, are the same as before but that now our frictional force, weβve called it πΉ two, is acting up the incline, as always opposing the motion of our object. And because our car is moving at a constant speed as it rolls downhill, we can say that the π₯-component of the weight force and the frictional force perfectly balance one another out.

In other words, π times π times the sin of π, the component of the weight force pulling the car downhill, is equal to π times π times π times the cos of π, the frictional force opposing this motion. Notice that both the mass of this car and the acceleration due to gravity appear on both sides of this equation and therefore effectively cancel out. If we then divide both sides of the equation by the cos of π canceling this factor on the right, we can make use of the mathematical identity that the sine of an angle divided by the cosine of that same angle equals the tangent of the angle. Therefore, when all the dust settles, the coefficient of friction π equals the tan of π. And from our sketch in the bottom left, we know that thatβs equal to four divided by the square root of 5609.

So now we do have an expression for the coefficient of friction that we can substitute into our equation for the acceleration of our car as it moves uphill. Making this substitution, we see that the factors of the square root of 5609 in numerator and denominator cancel. And we find that the acceleration of our car in the π₯-direction as it moves uphill is eight seventy-fifths times the acceleration due to gravity. Weβve made great progress, but we still want to find out what is this distance that the car travels before it comes to rest. To figure this out, we can note that because our car is accelerating at a constant rate, its motion is described by what are called the equations of motion.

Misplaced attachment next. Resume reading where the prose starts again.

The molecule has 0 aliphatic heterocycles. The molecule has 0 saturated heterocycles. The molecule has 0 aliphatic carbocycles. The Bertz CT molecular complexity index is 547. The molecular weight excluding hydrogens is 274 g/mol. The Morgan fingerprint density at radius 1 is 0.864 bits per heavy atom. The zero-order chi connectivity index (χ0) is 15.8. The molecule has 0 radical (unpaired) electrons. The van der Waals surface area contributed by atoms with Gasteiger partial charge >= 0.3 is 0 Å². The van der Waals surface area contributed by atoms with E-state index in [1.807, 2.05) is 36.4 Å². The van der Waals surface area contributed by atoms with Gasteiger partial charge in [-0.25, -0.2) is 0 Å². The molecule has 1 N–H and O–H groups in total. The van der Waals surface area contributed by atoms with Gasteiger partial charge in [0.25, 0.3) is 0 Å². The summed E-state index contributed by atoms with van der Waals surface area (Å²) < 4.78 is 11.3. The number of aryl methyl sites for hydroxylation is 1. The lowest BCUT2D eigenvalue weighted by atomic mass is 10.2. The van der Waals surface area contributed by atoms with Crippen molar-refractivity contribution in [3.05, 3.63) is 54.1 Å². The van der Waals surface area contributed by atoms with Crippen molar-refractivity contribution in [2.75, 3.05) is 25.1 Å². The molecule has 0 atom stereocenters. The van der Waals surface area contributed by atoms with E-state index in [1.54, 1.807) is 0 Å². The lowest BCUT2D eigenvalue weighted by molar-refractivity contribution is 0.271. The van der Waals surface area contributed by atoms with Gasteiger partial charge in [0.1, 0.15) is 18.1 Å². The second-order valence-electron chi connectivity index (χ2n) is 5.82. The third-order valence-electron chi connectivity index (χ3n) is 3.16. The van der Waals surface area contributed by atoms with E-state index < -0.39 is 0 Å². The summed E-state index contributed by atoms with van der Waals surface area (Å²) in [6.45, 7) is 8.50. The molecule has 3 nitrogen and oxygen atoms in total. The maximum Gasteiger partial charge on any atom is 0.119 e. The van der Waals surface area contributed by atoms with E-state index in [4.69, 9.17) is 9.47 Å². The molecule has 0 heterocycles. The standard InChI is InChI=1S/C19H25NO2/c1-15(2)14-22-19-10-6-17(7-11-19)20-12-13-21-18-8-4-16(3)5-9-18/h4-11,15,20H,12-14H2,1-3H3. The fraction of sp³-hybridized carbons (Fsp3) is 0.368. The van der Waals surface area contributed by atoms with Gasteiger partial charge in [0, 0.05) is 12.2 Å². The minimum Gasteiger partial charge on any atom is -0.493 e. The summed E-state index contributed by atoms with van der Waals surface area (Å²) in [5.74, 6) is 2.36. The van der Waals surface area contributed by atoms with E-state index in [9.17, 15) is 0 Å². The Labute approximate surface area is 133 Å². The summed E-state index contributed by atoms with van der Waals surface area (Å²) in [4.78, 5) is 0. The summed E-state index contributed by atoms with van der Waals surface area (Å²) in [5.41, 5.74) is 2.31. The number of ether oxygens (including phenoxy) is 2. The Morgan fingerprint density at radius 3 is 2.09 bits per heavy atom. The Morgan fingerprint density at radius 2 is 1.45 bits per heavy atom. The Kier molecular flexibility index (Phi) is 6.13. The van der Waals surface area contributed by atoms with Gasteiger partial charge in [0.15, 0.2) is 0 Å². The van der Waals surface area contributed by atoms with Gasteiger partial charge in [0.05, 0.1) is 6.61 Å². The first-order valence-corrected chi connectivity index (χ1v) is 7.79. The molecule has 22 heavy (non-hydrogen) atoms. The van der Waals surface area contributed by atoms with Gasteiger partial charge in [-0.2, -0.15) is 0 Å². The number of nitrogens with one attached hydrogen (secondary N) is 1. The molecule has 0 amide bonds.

One of these four equations tells us that the final velocity of an object squared is equal to its original velocity squared plus two times its acceleration multiplied by its displacement. In our scenario, because our car is coming to rest at the end, we know that π£ sub f equals zero. So we can write that zero equals π£ sub zero squared plus two times π times π or that π equals negative π£ sub zero squared over two times π. Notice that thereβs a minus sign leading off this result. Thatβs there because technically weβre calculating a displacement here rather than a distance. In order to calculate a distance instead, all we need to do is take the absolute value of this fraction.

Plugging in for π£ zero and π and leaving out their units, we get this expression. And if we recognize that π is equal to 9.8 meters per second squared, then we can move ahead with calculating the distance π that this car rolls before coming to a stop. Entering this expression on our calculator, 3.75 is our result. And this distance has units of meters. On this particular hill then, if our car was moving uphill at 2.8 meters per second and then its engine cut off, it would roll 3.75 meters further uphill before coming to a stop.